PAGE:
FLSmidth has released a new patent pending wear liner product, FerroCer® Impact, which helps mining companies reduce production downtime.
Helgi Gudbjartsson, Global Launch Manager, FLSmidth: Helgi.Gudbjartsson@flsmidth.com
As heavy bulk materials pass from station to station in a minerals processing plant, processing equipment is stretched to the limits of its capabilities. The wear rate of components, typically in chutes and hoppers is very high. The cost of replacing worn down consumables makes up a substantial proportion of the total maintenance expenses, so anything that can be done to reduce wear and increase equipment lifetime will have a significant impact on operating cost. The right choice of wear protection can contribute significantly to reducing maintenance costs and equipment downtime.
Current practice for wear protection usually involves wear liners or panels, which are bolted or welded onto the equipment. Different wear liners are applied in different situations, depending on factors such as type of ore, drop height, material lump-size distribution, and angle of impact. Each wear liner has its own advantages and disadvantages. Common types include hard-metal liners, heavy-duty rubber or rubber/ceramic composite liners, each with their own strength and weakness:
High in density, metallic wear liners are heavy – up to 40 percent heavier than ceramic. The hardest metals are particularly expensive and difficult to work with. Furthermore, they have significant limitations when operating in either of the temperature extremes. While hardness is reduced at higher temperatures, impact strength is reduced at lower temperatures.
Ceramic wear liners can be difficult to attach to existing chute work, requiring special adhesives or suspension within an elastomeric matrix. They can also detach easily from the substrate if surface preparation is poor or if the adhesives and elastomers are incorrectly prepared. They are extremely difficult to cut and cannot be bent or formed.
Such challenges have had a significant impact on maintenance procedures and costs. A general issue facing the industry is the loss in production time because of wear liners frequently needing to be replaced and the time it takes to install new liners.
A typical example could be for material of a common ore, such as gold, copper or nickel, with a hard impact velocity of more than 7 m/s. In such a situation, the wear liner may have an average lifetime of one or two months at most. The replacement procedure can take a whole shift, putting the process flow on pause for several hours resulting in significant production losses.
With units of wear liners weighing anywhere between 20 and 40 kg apiece, safety is also a concern. A special lifting mechanism is often needed in addition to the scaffolding, allowing maintenance personnel to safely access the installation points.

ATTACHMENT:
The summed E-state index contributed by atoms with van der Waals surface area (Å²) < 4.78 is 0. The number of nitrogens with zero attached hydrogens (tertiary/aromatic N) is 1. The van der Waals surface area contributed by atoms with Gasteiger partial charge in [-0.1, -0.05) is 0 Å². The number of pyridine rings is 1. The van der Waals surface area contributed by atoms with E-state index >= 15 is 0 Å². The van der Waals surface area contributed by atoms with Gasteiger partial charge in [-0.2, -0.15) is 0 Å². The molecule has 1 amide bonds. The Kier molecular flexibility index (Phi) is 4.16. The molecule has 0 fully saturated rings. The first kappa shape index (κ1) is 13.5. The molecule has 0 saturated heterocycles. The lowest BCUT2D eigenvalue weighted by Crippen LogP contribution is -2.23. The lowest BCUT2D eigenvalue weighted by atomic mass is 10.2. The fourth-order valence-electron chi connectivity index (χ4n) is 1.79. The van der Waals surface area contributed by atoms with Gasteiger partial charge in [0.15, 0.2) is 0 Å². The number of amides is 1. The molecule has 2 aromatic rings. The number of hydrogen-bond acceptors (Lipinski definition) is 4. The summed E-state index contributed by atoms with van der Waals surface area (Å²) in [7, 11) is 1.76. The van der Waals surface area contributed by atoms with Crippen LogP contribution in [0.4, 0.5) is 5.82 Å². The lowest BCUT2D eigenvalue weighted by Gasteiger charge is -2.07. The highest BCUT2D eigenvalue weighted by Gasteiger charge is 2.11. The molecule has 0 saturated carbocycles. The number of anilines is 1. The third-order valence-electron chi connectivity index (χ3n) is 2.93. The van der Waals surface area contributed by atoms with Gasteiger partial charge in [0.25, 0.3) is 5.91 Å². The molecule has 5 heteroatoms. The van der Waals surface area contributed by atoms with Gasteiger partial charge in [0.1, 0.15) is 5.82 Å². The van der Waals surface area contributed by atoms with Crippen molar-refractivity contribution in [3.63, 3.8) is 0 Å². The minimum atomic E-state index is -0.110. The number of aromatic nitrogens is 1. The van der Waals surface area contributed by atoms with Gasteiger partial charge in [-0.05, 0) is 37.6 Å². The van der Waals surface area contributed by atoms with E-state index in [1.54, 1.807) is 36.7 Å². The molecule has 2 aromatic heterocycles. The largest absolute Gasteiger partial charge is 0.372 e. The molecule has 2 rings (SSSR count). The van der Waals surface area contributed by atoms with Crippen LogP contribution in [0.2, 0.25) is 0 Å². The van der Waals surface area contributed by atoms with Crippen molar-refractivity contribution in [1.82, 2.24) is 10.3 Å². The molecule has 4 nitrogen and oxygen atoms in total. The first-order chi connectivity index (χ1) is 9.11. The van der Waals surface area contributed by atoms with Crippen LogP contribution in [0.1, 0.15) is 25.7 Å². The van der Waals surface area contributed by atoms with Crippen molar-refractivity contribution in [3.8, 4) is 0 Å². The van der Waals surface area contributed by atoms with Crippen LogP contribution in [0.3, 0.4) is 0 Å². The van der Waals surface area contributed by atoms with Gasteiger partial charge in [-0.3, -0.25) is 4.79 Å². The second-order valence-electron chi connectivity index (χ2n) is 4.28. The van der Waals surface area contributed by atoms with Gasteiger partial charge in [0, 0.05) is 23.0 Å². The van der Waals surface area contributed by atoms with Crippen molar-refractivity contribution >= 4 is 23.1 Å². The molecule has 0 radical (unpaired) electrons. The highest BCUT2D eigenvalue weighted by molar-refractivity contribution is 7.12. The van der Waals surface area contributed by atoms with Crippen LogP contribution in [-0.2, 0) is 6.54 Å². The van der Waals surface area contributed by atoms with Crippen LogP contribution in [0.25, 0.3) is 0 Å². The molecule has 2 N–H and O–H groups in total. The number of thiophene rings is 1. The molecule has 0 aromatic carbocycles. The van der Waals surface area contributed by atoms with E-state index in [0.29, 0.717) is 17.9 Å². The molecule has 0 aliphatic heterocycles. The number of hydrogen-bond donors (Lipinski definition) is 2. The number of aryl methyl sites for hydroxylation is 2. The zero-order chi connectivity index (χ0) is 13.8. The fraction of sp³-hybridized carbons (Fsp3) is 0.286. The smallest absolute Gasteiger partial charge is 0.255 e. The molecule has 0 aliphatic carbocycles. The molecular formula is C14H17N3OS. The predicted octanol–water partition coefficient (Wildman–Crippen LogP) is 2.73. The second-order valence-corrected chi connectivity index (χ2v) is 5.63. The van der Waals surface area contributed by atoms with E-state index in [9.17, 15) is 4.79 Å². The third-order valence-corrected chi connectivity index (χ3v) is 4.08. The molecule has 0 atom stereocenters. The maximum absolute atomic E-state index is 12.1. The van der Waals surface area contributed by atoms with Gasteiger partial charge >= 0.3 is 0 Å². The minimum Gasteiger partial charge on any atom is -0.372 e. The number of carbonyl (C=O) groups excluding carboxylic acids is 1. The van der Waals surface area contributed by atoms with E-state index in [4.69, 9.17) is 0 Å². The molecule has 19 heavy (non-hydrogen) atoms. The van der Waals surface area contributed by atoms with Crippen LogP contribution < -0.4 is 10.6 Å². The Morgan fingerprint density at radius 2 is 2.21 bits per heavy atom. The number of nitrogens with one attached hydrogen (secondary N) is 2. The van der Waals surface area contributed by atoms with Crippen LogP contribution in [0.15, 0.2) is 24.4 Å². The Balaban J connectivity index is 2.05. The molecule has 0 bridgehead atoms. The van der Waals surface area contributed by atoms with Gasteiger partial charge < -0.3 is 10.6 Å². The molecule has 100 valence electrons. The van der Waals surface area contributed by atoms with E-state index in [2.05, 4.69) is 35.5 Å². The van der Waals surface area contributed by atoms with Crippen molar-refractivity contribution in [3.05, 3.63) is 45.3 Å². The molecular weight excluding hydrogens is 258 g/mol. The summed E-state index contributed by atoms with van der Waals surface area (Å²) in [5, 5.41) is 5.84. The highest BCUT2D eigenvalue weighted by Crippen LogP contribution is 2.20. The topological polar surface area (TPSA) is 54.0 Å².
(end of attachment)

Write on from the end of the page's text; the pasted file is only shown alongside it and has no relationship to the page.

Composite structure of steel and ceramic components
FLSmidth has developed a wear liner solution specifically to address the challenges of operating crushing equipment, particularly related to wear liner longevity and installation time as well as the safety of personnel involved.
A unique composite structure of steel and ceramic components, FerroCer® Impact provides the advantages of both ceramic and metallic materials. Combining the superior abrasion resistance of a ceramic with the strength, toughness and malleability of a metal, it handles hard and abrasive materials in medium to high impact applications.
Traditional metallic liners wear down too quickly and ceramic liners tend to crack or disintegrate. FerroCer Impact has been shown to increase wear resistance by a factor of up to 15 times compared with traditional wear solutions, depending on the ore type and application. This allows minerals processing plants to achieve a total cost of ownership less than half that of other liners.
FerroCer Impact panels are lighter and less bulky than traditional metallic liners. Each panel comprises a number of ceramic inserts enclosed within a matrix of cast metal. The matrix protects the more vulnerable side faces of the inserts and ensures that only the wear face of the ceramic is exposed to material impact.
The tapered geometry of the ceramic inserts and corresponding holes within the matrix act to wedge the inserts within the matrix and prevent material particles and fluids from causing them to be ejected from the matrix.
This design also enables the remaining wear life of the ceramic inserts to be visually assessed. As the exposed surface of the insert is progressively worn away, its area and face width increase. There is a direct correlation between an insert’s face width and height so that the one can be readily calculated from the other.